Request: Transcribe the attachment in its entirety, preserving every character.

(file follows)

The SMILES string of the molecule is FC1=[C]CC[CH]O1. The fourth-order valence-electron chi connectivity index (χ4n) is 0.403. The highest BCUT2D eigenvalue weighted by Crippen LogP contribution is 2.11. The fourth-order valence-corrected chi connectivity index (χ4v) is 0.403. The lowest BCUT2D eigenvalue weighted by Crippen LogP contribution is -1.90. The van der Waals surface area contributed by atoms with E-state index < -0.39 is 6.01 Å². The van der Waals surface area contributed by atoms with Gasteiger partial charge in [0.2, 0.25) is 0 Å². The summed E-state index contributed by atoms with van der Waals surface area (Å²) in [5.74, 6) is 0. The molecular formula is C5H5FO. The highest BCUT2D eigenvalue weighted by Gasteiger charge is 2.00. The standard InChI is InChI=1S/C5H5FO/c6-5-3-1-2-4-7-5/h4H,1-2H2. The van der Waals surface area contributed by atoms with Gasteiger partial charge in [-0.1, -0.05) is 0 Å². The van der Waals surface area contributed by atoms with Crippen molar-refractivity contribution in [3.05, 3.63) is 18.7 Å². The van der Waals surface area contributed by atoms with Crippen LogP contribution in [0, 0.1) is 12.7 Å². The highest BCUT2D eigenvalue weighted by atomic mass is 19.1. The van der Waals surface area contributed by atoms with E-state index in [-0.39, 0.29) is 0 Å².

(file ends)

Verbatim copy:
The SMILES string of the molecule is FC1=[C]CC[CH]O1. The fourth-order valence-electron chi connectivity index (χ4n) is 0.403. The highest BCUT2D eigenvalue weighted by Crippen LogP contribution is 2.11. The fourth-order valence-corrected chi connectivity index (χ4v) is 0.403. The lowest BCUT2D eigenvalue weighted by Crippen LogP contribution is -1.90. The van der Waals surface area contributed by atoms with E-state index < -0.39 is 6.01 Å². The van der Waals surface area contributed by atoms with Gasteiger partial charge in [0.2, 0.25) is 0 Å². The summed E-state index contributed by atoms with van der Waals surface area (Å²) in [5.74, 6) is 0. The molecular formula is C5H5FO. The highest BCUT2D eigenvalue weighted by Gasteiger charge is 2.00. The standard InChI is InChI=1S/C5H5FO/c6-5-3-1-2-4-7-5/h4H,1-2H2. The van der Waals surface area contributed by atoms with Gasteiger partial charge in [-0.1, -0.05) is 0 Å². The van der Waals surface area contributed by atoms with Crippen molar-refractivity contribution in [3.05, 3.63) is 18.7 Å². The van der Waals surface area contributed by atoms with Crippen LogP contribution in [0, 0.1) is 12.7 Å². The highest BCUT2D eigenvalue weighted by atomic mass is 19.1. The van der Waals surface area contributed by atoms with E-state index in [-0.39, 0.29) is 0 Å².